Garden myth busting

Mon. Apr. 1, 2019

Click below to listen to my  2 min. Garden Bite radio show:  Garden myth busting

It’s April Fools day! To celebrate, let’s pull some tall tales out of the Garden Myth bucket.  

Wound dressing is one of the top myths. We used to think that trees, like humans, needed some sort of “bandaid” after they’ve been cut.  

the red paint was used as a wound/prune dressing. That black stuff is fungus enjoying the paint!

Not so, in fact, there are times that those wound dressings may even inhibit the plant’s ability to heal itself. Tars, emulsions and waxes can dry and crack. 

If water gets behind the crack, it can promote disease rather than prevent it. Bottom line, let the tree heal itself, they’ve been doing it on their own for, well, forever.  

Another busted myth is that we should till our gardens every year. This one’s interesting. It’s gone back and forth for years.

with the caveat that SOMETIMES you need to

Frankly, it still is, however, one thing’s certain, it pulverizes the particles of soil and collapses the pockets that air and water move through.  CAVEAT: if you have clay soil, you may have to till, but don’t over do it. Instead, as you add organic matter, let it just lay on top or use your garden fork to turn it in. It’s like folding ingredients into a recipe.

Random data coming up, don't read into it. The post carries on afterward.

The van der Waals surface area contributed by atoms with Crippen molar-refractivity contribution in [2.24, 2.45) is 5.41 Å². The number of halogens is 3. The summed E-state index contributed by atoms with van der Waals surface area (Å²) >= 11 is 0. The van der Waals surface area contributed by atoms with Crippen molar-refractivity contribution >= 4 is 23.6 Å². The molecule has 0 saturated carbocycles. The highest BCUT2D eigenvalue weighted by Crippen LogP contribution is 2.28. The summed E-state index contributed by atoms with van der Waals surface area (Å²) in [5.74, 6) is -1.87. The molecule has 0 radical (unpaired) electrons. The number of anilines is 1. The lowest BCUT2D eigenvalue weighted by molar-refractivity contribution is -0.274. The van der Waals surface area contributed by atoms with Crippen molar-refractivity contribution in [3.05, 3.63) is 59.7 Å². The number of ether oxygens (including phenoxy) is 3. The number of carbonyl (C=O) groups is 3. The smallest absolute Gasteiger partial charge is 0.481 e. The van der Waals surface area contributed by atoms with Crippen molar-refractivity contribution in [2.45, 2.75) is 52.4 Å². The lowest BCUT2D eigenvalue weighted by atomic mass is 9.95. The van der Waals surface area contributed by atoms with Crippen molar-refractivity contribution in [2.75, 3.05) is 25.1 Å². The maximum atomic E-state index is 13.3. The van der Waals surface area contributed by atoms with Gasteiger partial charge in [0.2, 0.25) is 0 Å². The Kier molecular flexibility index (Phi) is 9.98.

Garden fork tilling!

If you want to kill creeping charlie use Borax. That’s true, BUT… you’ll likely kill your lawn too and for a very long time.  Borax contains boron which, in high concentrations will wipe out your grass.  Information on Creeping Charlie and Borax from the University of Illinois. There is a recipe but if you don’t follow it exactly, you will kill everything around for years.  

I just had this discussion recently with a neighbor. Perhaps becoming a friend of the little purple flowers of creeping charlie would be easier!

Creeping Charlie


I love listening to the radio as I’m out gardening. However, a myth exists that plants like it too. The belief was that the sound would vibrate and aerate the soil.  UH, there’s no science to back this one up. That won’t stop me from enjoying some times out in the garden!

And one more thing, add sand to loosen heavy clay soil. NO, you would have to add so much sand that it would really become more sand.

Garden myths from Dyck Arboretum